Saturday, May 29, 2010

Real Honest Structural Weaknesses

So, despite the talk of the turnaround, a jobless recovery does still muchly suck for the remaining unemployed. Putting aside the wishful optimism from those who really really want us all to rush out to buy more flat screens to goose the consumer economy, it would seem there are still reasons to be concerned.

  • There is still talk of tremendous weakness in the housing market. Some are talking about rising home sales, and that is good. But the counterpoint is the very large number of people who are underwater, or who have simply stopped paying their mortgages but whom the banks have not foreclosed on and evicted. The trendlines for housing prices still have not dropped to anything like long-term averages or anything like a respectable multiple of the average wage.
  • The government debt that was a worry a few years ago has not gotten better. With a focus on old Dr. Keynes getting us out of this particular economic mess, the powers that be have increased government liabilities a million-fold (well, that might be a bit hyperbolic). Those who were concerned before are apoplectic now. According to their more classical approach to economics the only ways out of this are through inflation, and/or default. Those with a more progressive economic view seem not to be as concerned. At any rate, inflation of the money supply or government default are at the very least back-burner concerns to me. Not things that I want to catch me unaware.
  • Two important industries into which I have some insight include pharma and media. Pharma's era of blockbuster drugs and double digit profits including in the face of recession is gone. They have exhausted the low-hanging fruit that got them through the 90s and into the 2000s, and some say they have exhausted the science at hand. Interesting developments are now happening at the larger, more complex molecule level of biotech. That means more complexity, more money, more risk, more niche-oriented drugs. It may be the pharmaceutical analog to drilling a mile underwater through several miles of rock with the most sophisticated tech we have.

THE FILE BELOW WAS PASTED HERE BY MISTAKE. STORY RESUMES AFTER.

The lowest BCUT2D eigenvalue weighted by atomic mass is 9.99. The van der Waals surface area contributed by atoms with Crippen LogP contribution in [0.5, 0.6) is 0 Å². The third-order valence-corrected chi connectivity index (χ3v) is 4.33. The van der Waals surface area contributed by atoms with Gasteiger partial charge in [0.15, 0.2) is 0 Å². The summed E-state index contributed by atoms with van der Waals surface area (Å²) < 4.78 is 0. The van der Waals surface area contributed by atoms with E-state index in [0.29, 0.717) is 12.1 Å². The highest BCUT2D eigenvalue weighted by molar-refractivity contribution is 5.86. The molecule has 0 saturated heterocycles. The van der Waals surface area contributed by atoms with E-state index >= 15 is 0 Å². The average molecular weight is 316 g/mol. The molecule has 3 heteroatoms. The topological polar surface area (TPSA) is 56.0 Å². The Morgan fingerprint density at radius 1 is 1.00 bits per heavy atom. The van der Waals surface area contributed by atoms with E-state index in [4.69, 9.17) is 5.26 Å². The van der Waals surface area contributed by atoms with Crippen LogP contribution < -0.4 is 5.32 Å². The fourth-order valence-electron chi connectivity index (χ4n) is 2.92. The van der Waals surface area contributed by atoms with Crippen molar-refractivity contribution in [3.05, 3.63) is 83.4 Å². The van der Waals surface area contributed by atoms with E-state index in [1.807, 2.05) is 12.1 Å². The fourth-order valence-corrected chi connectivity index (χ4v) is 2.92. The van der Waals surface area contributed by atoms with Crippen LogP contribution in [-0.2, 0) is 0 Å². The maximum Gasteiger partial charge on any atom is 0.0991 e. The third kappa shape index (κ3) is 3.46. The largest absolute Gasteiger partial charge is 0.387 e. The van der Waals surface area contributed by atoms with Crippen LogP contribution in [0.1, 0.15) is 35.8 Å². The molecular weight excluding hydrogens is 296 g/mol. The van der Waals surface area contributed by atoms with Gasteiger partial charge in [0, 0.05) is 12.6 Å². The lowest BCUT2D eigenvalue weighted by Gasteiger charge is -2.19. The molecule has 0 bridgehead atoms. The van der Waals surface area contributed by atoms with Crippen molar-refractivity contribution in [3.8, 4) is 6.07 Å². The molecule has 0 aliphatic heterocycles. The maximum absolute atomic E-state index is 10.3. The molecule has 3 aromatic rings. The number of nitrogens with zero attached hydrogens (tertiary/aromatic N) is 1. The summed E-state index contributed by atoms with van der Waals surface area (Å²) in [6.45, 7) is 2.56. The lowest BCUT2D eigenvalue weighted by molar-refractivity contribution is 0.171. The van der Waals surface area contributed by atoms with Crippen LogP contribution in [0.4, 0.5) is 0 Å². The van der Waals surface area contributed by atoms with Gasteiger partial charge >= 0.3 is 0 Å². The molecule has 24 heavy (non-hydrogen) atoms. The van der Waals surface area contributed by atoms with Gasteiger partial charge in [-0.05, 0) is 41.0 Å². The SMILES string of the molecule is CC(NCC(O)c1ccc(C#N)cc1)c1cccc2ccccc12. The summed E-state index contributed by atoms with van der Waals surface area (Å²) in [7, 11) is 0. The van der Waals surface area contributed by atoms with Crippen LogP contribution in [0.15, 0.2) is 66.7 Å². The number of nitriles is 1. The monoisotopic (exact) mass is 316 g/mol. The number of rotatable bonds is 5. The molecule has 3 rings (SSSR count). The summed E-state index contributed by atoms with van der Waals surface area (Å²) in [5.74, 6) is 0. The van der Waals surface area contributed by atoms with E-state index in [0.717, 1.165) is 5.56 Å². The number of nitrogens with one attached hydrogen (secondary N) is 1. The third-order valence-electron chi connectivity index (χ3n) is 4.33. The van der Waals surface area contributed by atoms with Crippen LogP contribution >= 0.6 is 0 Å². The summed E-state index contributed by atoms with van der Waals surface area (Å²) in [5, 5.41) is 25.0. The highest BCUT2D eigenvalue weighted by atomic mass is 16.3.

• Media is changing and that is obvious. Newspapers have been hammered, the music industry in no way resembles itself from BN (Before Napster). But less obvious unless you know what to look for are the elements of media that have so far fared better. TV has been dethroned by the internet and demographics. Textbooks have changed and are ever moving towards less-textly looking things - e.g. see the ones that look like fat fashion mags. Those publishers will jump on something like the ipad, which delivers that visual flash without ever having to actually make a book. One of the reasons the fashion-mag texts are gaining popularity is that the throwaway magazine paper is so cheap. And now that the Apple-crowd have moved into the ipad, the e-reader will no longer be only for disposable romances for moms on the beach (not that there was anything wrong with that in the first place). So we may get to see slow motion in publishing what we saw happen in music.
  • Economically in sum, there is still debt, consumers are still stretched, and huge chunks of our most profitable industries are still on the precipice of monumental structural changes. We've only just begun this transition to a post-industrial, post-digital economy, whatever that economy ends up looking like.
  • Nope, still haven't found a replacement for oil. Ethanol was a bust, the tar sands are expensive and an ecologic disaster, and now the gulf. Walkable communities may be the ONLY way out of this, which will provide building opportunies, but that may still be 10 or 15 years down the road. That completely depends on how long we try and muddle through doing exactly what we're doing.
  • Pollan gave us the Omnivore's Dilemma and there's an interesting truth there. The tens or hundreds of thousands of choices in the supermarket mostly come down to industrial corn and soy. Including the meat. And industrial corn and soy come down to diesel, which kicks us right back to the previous point. It would be more efficiently certainly if we could just drink the damn oil, but for now we can't.
  • Those who are concerned about industrial agriculture will point out that we've replaced a tremendous biodiversity of edible food and farming culture with million-acre swaths of mono-crops, proprietarily owned by biotech companies (sometimes the same ones at the cutting edge of pharma too) and dependent upon proprietary chemical usage - the weeds of which are now showing signs of developing resistance in the real world. So monocrop agriculture showing increasing reliance upon petroleum derivatives and now resistant weeds.
These are a few structural challenges our society is facing right now and you will note they are fairly basic. Food, Energy, and an economy that links these elements up with end-users, citizens.

"May you live in interesting times."
At the very least it's an interesting time to be a sociologist.

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